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Rev. James Lawson Continues Life Mission of Advocating for Nonviolent Action
By Cora Jackson-Fossett, Religion Editor
Published September 26, 2018

Rev. James Lawson celebrated his 90th birthday on Sept. 22, but he shows no sign of slowing down. (Cora J. Fossett/L.A. Sentinel)

By all accounts, the Rev. James Lawson has exceeded legendary status in the annals of U.S. history. Renowned for his teachings on nonviolent action, the pastor emeritus of Holman United Methodist Church in Los Angeles was the master strategist behind some of the memorable marches defining the country’s Civil Rights Movement.

Rev. Lawson worked closely with the Rev. Dr. Martin Luther King, Jr., during the Civil Rights Movement. (file photo)

Lawson worked closely with the Rev. Dr. Martin Luther King, Jr., and trained many of the future leaders of the movement including John Lewis, Diane Nash, Marion Barry and James Bevel. In addition, his students participated in the Freedom Rides, the 1963 Birmingham Children’s Crusade, the 1966 Chicago Open Housing Movement and the Anti-Vietnam War Movement.

Celebrating his 90th birthday on Sept. 22, Lawson shows no signs of straying from his life mission of training people about nonviolent civil resistance. In fact, Lawson spent half of the day moderating a “special teach-in” discussing the topic: “What kind of people should we be in these violent, chaotic times and how do we work to effect nonviolent campaigns in the 21st century and move toward equality, liberty and justice for all in the U.S.A.?”

In addition to Lawson, the panelists included Maria Elena Durazo, international vice president of Unite Here; Dr. Veena Howard, Gandhi scholar and associate professor at CSU – Fresno; the Rev. Phil Lawson, a nonviolence movement builder; Kayla Parker, junior director of Amnesty International – L.A.; and the Rev. Mel White, author and founder of “Soulforce,” which works to end oppression of LGBTQI people through nonviolence.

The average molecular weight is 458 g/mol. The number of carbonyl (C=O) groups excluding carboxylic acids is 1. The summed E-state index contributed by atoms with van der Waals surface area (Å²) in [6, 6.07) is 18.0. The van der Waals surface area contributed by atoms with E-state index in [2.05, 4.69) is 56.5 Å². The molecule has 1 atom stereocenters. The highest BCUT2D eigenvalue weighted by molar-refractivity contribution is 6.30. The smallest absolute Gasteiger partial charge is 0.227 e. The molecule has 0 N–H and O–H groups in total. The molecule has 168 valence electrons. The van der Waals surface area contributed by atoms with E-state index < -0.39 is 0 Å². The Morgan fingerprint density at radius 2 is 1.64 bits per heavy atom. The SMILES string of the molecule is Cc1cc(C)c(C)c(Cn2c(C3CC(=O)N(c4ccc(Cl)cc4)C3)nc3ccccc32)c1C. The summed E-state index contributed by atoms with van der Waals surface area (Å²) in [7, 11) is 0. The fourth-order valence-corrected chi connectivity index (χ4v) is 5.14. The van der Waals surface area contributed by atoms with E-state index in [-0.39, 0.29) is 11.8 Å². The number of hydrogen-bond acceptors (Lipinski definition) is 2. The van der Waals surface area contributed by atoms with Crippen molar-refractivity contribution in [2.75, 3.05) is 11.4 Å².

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Throughout the lively discussion, attended by more than 125 people, Lawson reflected on his personal experience with nonviolent campaigns along with encouraging the audience to persist in conducting nonviolence action.

“One of the powers of nonviolence,” insisted Lawson, “is the ability to challenge ancient philosophies. In scripture, it says we have to challenge people with good, with hope, and determination.”

Responding to the Sentinel’s question as to why, even in the ninth decade of his life, he remains staunchly committed to nonviolent action, Lawson answered, “The reason is, first of all, in this nation that calls itself a Christian nation, often times, the religion of Jesus was not about violence and war.

“It’s not about racism, it’s not about sexism, and it’s not about people beating up on people for whatever reason or whatever they are or whoever they are. Moses and Jesus both insisted that you must treat the alien like you yourself want to be treated.

“The second thing is that violence has its limits. The violence of lynching did not stop me or my people in the 20th century from pushing to eradicate it and the violence of police into the 21st century will not stop us. So, non-violence is the remedy for the violence. It’s the antidote.

“Unless Western civilization can end its preoccupation of using science and technology for the destruction of people – whether it’s pollution of the crops or the use of nuclear weapons or polluting the air with carbons – unless Western civilization ends its reliance on developing life that destroys life, Western civilization will turn this planet into an ice planet with no life on it.

“That’s the reality and many scientists and people of the 20th century have said this, including myself, Martin King, Gandhi, and Albert Einstein.”

“So part of my own quest for nonviolent action and struggle is to say the survival of the human family is dependent upon us moving away from hatred and fear of life to loving life and loving one another and creating a better society. And the United States must lead the way!”

The Nonviolence Workshop with Rev. James Lawson is held every fourth Saturday, from 9 a.m. to 12 p.m., at Holman United Methodist Church, 3320 W. Adams Blvd., in Los Angeles. For information, call (323) 703-5868.

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